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Former Hempstead supervisor candidate Diane Madden sued for libel

Christie Ann Fanti has filed a defamation, slander

Christie Ann Fanti has filed a defamation, slander and libel lawsuit against animal-rights activist and former Hempstead Supervisor candidate Diane Madden. Credit: Howard Schnapp

A Hempstead Town animal behaviorist is suing an animal-rights activist who has criticized her qualifications and contract at town meetings and online, arguing her personal and professional reputation has been "irreparably" damaged.

Christie Ann Fanti filed a defamation, slander and libel suit this week against former Libertarian Hempstead supervisor candidate Diane Madden. Madden has called Fanti's contract with the town fraudulent and said she was unqualified to work at the town shelter.

“Ms. Madden has hurled such insults to my client and for the last two years has been unending, accusing her of fraudulent behavior and an unending stream every week either on Facebook or at town board meetings, using her as her punching bag,” her attorney Brian J. Davis said at a news conference Wednesday. “Well, at this point the punching bag is going to punch back."

Fanti has been a veterinary technician and worked the past nine years in dog training and behavioral modification, according to her resume. She has also been the East Hampton animal control officer.

Fanti was hired by the Town of Hempstead in 2017 after responding to a request by the town for proposals and given a $60-per-hour contract, up to $109,000 per year.

Following her application, her lawsuit states, “The defendant, along with a cabal of misguided animal-rights advocates, began a campaign to defame the plaintiff."

Fanti said Madden used Facebook to defame her and made false slanderous statements during town board meetings to discredit her.

Madden was served by Fanti’s lawyers after speaking during Tuesday’s Town Board meeting about shelter operations.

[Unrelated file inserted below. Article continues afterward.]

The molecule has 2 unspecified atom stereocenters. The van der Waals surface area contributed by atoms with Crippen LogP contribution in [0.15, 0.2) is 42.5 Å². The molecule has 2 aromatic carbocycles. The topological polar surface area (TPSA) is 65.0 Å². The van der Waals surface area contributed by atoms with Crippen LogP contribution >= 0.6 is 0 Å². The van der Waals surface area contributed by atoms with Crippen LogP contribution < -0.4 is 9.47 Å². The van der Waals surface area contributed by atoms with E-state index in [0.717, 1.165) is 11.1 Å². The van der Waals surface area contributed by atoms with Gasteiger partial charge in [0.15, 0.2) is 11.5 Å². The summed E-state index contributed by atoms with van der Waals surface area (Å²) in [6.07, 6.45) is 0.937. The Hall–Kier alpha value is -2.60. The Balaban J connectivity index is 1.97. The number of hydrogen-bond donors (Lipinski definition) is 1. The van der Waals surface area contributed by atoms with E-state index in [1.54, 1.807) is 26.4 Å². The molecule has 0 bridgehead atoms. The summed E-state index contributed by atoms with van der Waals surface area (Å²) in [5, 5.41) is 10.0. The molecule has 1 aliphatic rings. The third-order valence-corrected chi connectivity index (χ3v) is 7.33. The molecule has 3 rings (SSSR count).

On Wednesday, Madden said that Fanti was worried about a new supervisor coming in and overseeing the animal shelter. 

Supervisor Laura Gillen narrowly lost her reelection bid last week to Republican challenger Don Clavin, the town's receiver of taxes, according to unofficial results. Clavin has declared victory, but Gillen has not conceded, with absentee ballots still to be counted.

Madden welcomed Fanti's suit, saying, “This is a golden opportunity to further raise awareness to taxpayers about the continued pay to play and fraudulent contracts handed out as political job favors." 

Fanti said Madden has accused her of criminal acts, including lying about her credentials. Madden has also claimed that Fanti's hire was part of a “patronage hiring scheme,” after she donated $200 to former Supervisor Anthony Santino.

In an October Facebook post, Madden posted a picture of a dog on Facebook with the caption, “overseen by fraudulent behaviorist, who lied through the hiring process… scheduling execution to hide political corruption.”

Madden said her contract was referred to the town attorney and the Nassau County district attorney’s office for an investigation.

Town attorney investigators found the complaint that Fanti lied on her resume to be unsubstantiated, town officials said. District attorney officials declined to comment.

Fanti is seeking unspecified damages that will be determined by the court, Davis said. He said shelter volunteers would testify that Madden’s allegations were lies.

“We want to send a message to Ms. Madden and the people who support her that this has got to end and this is the first step in doing so,” Davis said. “We want punitive damages to teach a lesson that she can’t hurl insults.”

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